Blog Archives

Chart of the Week: Slowest Economic Recovery Since the 1960s

Rob Bluey

November 4, 2012 at 11:35 am

Read more: Here

THE TRUTH ABOUT THE FISCAL CLIFF

Mamta Badkar | May 17, 2012, 10:54 AM

Investors and analysts everywhere are warning of the fiscal cliff that is approaching at the end of 2012 that could significantly hit the American economy.

Unless Congress acts, more than $600 billion in tax and spending provisions will change at the end of the year. And this will impose fiscal restraint at a time when the U.S. economy is growing very gradually.

But what is the fiscal cliff? What impact could it have on the economy? What are the most likely scenarios? And which companies most exposed to government spending stand to take a hit?

Click here to see the truth about the fiscal cliff >

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Former Obama Econ Adviser Makes A Convincing Case That Things Could Suddenly Go Bad

imageJoe Weisenthal

Think everything’s fine in the US economy?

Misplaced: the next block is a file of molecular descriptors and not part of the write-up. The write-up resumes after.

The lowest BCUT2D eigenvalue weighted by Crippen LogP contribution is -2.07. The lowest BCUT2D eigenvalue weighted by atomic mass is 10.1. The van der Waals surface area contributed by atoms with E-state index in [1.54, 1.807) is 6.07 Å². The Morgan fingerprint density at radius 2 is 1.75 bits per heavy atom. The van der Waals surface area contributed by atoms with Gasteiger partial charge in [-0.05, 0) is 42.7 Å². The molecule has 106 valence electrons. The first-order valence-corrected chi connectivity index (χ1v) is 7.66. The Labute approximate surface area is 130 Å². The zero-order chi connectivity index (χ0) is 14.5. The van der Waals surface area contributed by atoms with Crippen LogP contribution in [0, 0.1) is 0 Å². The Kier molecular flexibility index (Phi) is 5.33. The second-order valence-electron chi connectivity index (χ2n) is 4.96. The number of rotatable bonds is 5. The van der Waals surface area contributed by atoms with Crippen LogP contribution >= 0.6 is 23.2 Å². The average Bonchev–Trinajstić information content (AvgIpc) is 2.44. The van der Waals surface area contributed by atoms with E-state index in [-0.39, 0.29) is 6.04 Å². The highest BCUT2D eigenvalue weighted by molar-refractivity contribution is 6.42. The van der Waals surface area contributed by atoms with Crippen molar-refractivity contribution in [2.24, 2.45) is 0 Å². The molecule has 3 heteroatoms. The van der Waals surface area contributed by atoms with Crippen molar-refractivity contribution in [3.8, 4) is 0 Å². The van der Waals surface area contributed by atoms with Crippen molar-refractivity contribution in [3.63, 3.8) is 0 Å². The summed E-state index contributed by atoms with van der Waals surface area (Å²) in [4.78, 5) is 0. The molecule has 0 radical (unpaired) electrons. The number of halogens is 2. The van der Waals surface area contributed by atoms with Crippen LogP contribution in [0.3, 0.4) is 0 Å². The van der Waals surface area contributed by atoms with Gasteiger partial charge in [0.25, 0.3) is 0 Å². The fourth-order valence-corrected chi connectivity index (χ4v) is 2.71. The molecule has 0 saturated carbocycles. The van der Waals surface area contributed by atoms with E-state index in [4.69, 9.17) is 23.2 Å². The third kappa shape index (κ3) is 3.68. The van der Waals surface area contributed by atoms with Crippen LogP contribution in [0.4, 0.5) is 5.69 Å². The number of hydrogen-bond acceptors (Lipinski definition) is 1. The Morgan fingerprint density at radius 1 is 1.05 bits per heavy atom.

Austan Goolsbee — Obama’s former top econ advisor — is not so sure.

In a comment to Ben White’s Morning Money at POLITICO, Goolsbee explains how easily it could all slip away.

‘Unlike in other V-shaped recoveries from recessions, we cannot go back to what we were doing before … We have to shift away from housing and consumption to exporting and investing and that’s a very slow process … And the world has not been tremendously friendly to enabling us to do that. Europeans have fumbled and fumbled their way to negative growth … And China is slowing while the price of gas is going up. There are definitely some clouds. I’m not pessimistic. I’m just guardedly optimistic. … Productivity grows 2 percent a year. So if the growth rate slows to around 2 percent then the job market will stop improving and the unemployment rate will start going back up again. …

Read more at Morning Money >

CHART: Where We Are In The Failure Of The Fiat Currency Structure

image

Good honest charts never go out of fashion (although we have “moved” along the chart for the past year).

Probably still the best “one chart says it all”.

Click here to enlarge.

This post originally appeared at The Trader.

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